Search results for ‘stevenson’
Show: Call 911. Ian Stevenson.
Tell: “All of the work in this collection is meant to fit together and represents where my thoughts are at the moment. I wanted to push things in new directions and also use different mediums, but each piece had to work alone and within an exhibition.
“The inspiration for this body of work, including Call 911, came from just looking at the current state of the world and feeling I had a few opinions to express. Most products are now manufactured in China and now our economy relies on consumerism and the service industries. I am a product of myself Britain so Made in Broken Britain it seemed like the ideal title for the show.
“I’ve always liked developing into new areas and the manipulation of photographs seemed like an obvious route to take. I often look at photos and think something could be added to create a new scene. So now I reveal what I think was missing in the first place. I use all different types of media, depending on which works best for the piece. As well as the manipulated images I work with canvas, drawings and 3D sculptures.
“A new idea was manipulating bought 3D objects to create new meaning. There’s a police car toy with wheels stolen to show that Britain’s problems go all the way down to the next generation. A cow painted as a McDonald’s mascot and it doesn’t look too pleased with what’s happening. And there’s a power Ranger using a Zimmer frame as I imagine the heroes I grew up with are old and can’t help us anymore.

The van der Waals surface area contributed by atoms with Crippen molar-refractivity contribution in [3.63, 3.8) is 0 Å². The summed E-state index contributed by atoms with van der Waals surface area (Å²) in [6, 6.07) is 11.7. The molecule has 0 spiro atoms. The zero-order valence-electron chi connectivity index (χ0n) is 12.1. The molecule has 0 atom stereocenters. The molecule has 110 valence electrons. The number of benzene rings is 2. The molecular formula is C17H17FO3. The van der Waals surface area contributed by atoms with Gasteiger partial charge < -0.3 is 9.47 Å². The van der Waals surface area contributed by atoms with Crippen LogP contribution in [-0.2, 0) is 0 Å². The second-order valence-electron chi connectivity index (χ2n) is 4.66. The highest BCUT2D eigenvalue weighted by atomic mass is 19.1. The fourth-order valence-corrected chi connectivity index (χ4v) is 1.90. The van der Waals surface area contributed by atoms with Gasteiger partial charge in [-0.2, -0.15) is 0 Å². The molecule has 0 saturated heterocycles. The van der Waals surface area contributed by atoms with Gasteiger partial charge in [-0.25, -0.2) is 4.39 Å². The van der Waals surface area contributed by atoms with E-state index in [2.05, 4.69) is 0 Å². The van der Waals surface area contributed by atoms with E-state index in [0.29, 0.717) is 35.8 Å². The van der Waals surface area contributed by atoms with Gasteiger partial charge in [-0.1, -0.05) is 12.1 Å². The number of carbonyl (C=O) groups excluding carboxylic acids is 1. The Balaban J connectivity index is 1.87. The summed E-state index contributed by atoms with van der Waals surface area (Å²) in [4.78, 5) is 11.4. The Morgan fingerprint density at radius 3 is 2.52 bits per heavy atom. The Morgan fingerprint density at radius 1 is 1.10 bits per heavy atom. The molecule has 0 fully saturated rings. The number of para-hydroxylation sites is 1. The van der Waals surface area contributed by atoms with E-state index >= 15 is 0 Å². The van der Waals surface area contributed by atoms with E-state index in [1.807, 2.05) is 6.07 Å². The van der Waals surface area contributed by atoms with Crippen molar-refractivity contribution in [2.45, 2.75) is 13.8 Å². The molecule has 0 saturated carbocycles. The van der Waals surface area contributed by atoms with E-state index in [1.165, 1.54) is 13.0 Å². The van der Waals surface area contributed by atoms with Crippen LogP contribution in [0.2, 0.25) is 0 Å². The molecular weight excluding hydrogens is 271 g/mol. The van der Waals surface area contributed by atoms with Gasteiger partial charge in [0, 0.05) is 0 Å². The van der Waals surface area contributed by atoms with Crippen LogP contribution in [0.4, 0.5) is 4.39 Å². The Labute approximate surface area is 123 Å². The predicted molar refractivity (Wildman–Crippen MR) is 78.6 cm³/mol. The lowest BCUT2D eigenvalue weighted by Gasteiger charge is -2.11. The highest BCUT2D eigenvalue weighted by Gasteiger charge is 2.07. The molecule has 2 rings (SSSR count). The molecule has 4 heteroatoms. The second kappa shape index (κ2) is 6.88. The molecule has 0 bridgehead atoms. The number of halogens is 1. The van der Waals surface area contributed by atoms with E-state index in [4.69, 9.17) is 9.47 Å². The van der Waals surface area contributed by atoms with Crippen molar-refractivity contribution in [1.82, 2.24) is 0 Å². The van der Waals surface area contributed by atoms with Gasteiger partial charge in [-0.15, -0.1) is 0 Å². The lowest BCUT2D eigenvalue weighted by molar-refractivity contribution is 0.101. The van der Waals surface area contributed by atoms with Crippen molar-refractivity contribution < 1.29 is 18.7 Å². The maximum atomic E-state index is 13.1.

“My work generally gets a reaction one way or the other, which is great and people connect to it. I always try to connect with the viewer honestly and not to patronise them. I was shocked at what I was seeing when the planes crashed into the World Trade Centre, but I can also understand how there’s always two sides to every story.”
Info: Ian Stevenson’s exhibition, Made in Broken Britain, is showing at The Outsiders, Newcastle-upon-Tyne until Saturday 7th of July 2012.
Well, that was 2011 then. How was it for you? Over the last twelve months, The Aesthetic Trust has been privileged to catch up with some soaring talents in art and design around the British regions. This includes talents from artists at the top of their game in every sense, to graduates who have felt their way into the creative professions with style.
What follows is a brief run down of what sticks out as their highlights of the last year and what they hope to achieve, or perhaps avoid, over the one that will follow. Some of the responses are long, some short, but all tell the tale of a year past and what our friends would like 2012 to bring. Read on…..
Leo Fitzmaurice – Liverpool based artist and nominee for the 2012 Northern Art Prize. He spoke to The Aesthetic Trust about his work Base:baseball (ball removed) in February (link).
What was your creative/cultural highlight of 2011? I went to the Parasol Unit in London – I forget the show that was on at the time, because it was what I noticed about the space that stuck in my mind. The ground floor of the gallery is made up of two large spaces. One space with walls that had a shadow gap (the walls appears to float) and the other space with floor that has a ‘floor gap’ (the floor appearing to float). In particular though, there is one point, in the corner of a room, where the floor gap gives way to the wall gap – absolutely fucking beautiful!